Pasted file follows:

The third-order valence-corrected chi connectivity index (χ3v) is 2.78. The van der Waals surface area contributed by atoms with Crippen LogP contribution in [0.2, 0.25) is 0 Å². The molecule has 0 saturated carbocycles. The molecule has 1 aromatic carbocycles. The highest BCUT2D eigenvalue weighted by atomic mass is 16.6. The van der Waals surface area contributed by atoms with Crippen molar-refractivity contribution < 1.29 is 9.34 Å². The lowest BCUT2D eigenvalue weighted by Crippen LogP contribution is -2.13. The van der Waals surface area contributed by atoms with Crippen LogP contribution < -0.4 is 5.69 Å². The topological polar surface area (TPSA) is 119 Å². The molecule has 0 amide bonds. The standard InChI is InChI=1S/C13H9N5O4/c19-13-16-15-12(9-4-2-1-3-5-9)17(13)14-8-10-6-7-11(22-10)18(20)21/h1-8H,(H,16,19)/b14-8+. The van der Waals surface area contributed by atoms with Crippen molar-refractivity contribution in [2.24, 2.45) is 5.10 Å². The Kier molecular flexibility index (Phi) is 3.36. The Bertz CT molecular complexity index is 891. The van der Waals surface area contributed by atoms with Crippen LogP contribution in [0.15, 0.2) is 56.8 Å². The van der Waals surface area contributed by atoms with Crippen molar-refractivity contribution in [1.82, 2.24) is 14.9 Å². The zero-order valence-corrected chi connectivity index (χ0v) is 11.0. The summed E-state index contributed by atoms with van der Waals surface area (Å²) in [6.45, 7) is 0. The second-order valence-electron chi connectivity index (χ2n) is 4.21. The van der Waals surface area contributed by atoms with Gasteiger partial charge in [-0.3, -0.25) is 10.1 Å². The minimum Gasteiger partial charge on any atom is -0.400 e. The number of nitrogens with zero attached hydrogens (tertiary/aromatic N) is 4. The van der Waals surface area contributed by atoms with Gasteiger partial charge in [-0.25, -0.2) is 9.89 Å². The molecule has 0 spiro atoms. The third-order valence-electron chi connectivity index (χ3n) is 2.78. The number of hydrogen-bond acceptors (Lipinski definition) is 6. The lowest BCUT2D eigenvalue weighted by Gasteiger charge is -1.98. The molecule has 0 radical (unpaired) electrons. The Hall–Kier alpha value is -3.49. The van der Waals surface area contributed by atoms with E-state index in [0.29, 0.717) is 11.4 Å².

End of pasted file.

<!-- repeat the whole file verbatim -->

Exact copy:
The third-order valence-corrected chi connectivity index (χ3v) is 2.78. The van der Waals surface area contributed by atoms with Crippen LogP contribution in [0.2, 0.25) is 0 Å². The molecule has 0 saturated carbocycles. The molecule has 1 aromatic carbocycles. The highest BCUT2D eigenvalue weighted by atomic mass is 16.6. The van der Waals surface area contributed by atoms with Crippen molar-refractivity contribution < 1.29 is 9.34 Å². The lowest BCUT2D eigenvalue weighted by Crippen LogP contribution is -2.13. The van der Waals surface area contributed by atoms with Crippen LogP contribution < -0.4 is 5.69 Å². The topological polar surface area (TPSA) is 119 Å². The molecule has 0 amide bonds. The standard InChI is InChI=1S/C13H9N5O4/c19-13-16-15-12(9-4-2-1-3-5-9)17(13)14-8-10-6-7-11(22-10)18(20)21/h1-8H,(H,16,19)/b14-8+. The van der Waals surface area contributed by atoms with Crippen molar-refractivity contribution in [2.24, 2.45) is 5.10 Å². The Kier molecular flexibility index (Phi) is 3.36. The Bertz CT molecular complexity index is 891. The van der Waals surface area contributed by atoms with Crippen LogP contribution in [0.15, 0.2) is 56.8 Å². The van der Waals surface area contributed by atoms with Crippen molar-refractivity contribution in [1.82, 2.24) is 14.9 Å². The zero-order valence-corrected chi connectivity index (χ0v) is 11.0. The summed E-state index contributed by atoms with van der Waals surface area (Å²) in [6.45, 7) is 0. The second-order valence-electron chi connectivity index (χ2n) is 4.21. The van der Waals surface area contributed by atoms with Gasteiger partial charge in [-0.3, -0.25) is 10.1 Å². The minimum Gasteiger partial charge on any atom is -0.400 e. The number of nitrogens with zero attached hydrogens (tertiary/aromatic N) is 4. The van der Waals surface area contributed by atoms with Gasteiger partial charge in [-0.25, -0.2) is 9.89 Å². The molecule has 0 spiro atoms. The third-order valence-electron chi connectivity index (χ3n) is 2.78. The number of hydrogen-bond acceptors (Lipinski definition) is 6. The lowest BCUT2D eigenvalue weighted by Gasteiger charge is -1.98. The molecule has 0 radical (unpaired) electrons. The Hall–Kier alpha value is -3.49. The van der Waals surface area contributed by atoms with E-state index in [0.29, 0.717) is 11.4 Å².